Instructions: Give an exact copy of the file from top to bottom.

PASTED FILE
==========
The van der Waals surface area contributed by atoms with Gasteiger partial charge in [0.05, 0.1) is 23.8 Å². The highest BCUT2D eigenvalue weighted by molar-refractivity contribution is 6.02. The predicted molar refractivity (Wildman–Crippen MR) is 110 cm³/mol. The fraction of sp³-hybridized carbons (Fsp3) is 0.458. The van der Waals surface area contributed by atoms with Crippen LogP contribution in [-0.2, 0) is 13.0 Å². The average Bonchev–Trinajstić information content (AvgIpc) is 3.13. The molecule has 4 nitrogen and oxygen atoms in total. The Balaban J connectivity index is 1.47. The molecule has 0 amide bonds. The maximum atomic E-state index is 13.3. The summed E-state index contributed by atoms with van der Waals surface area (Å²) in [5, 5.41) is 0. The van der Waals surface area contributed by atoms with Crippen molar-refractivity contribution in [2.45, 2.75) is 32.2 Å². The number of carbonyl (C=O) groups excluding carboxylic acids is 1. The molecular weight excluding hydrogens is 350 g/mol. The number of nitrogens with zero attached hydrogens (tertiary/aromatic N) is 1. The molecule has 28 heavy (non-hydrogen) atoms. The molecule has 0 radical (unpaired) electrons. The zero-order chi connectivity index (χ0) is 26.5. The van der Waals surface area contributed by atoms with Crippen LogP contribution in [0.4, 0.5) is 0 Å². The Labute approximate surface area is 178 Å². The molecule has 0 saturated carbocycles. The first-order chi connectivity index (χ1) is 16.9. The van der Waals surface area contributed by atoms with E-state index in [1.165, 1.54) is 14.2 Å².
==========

The van der Waals surface area contributed by atoms with Gasteiger partial charge in [0.05, 0.1) is 23.8 Å². The highest BCUT2D eigenvalue weighted by molar-refractivity contribution is 6.02. The predicted molar refractivity (Wildman–Crippen MR) is 110 cm³/mol. The fraction of sp³-hybridized carbons (Fsp3) is 0.458. The van der Waals surface area contributed by atoms with Crippen LogP contribution in [-0.2, 0) is 13.0 Å². The average Bonchev–Trinajstić information content (AvgIpc) is 3.13. The molecule has 4 nitrogen and oxygen atoms in total. The Balaban J connectivity index is 1.47. The molecule has 0 amide bonds. The maximum atomic E-state index is 13.3. The summed E-state index contributed by atoms with van der Waals surface area (Å²) in [5, 5.41) is 0. The van der Waals surface area contributed by atoms with Crippen molar-refractivity contribution in [2.45, 2.75) is 32.2 Å². The number of carbonyl (C=O) groups excluding carboxylic acids is 1. The molecular weight excluding hydrogens is 350 g/mol. The number of nitrogens with zero attached hydrogens (tertiary/aromatic N) is 1. The molecule has 28 heavy (non-hydrogen) atoms. The molecule has 0 radical (unpaired) electrons. The zero-order chi connectivity index (χ0) is 26.5. The van der Waals surface area contributed by atoms with Crippen LogP contribution in [0.4, 0.5) is 0 Å². The Labute approximate surface area is 178 Å². The molecule has 0 saturated carbocycles. The first-order chi connectivity index (χ1) is 16.9. The van der Waals surface area contributed by atoms with E-state index in [1.165, 1.54) is 14.2 Å².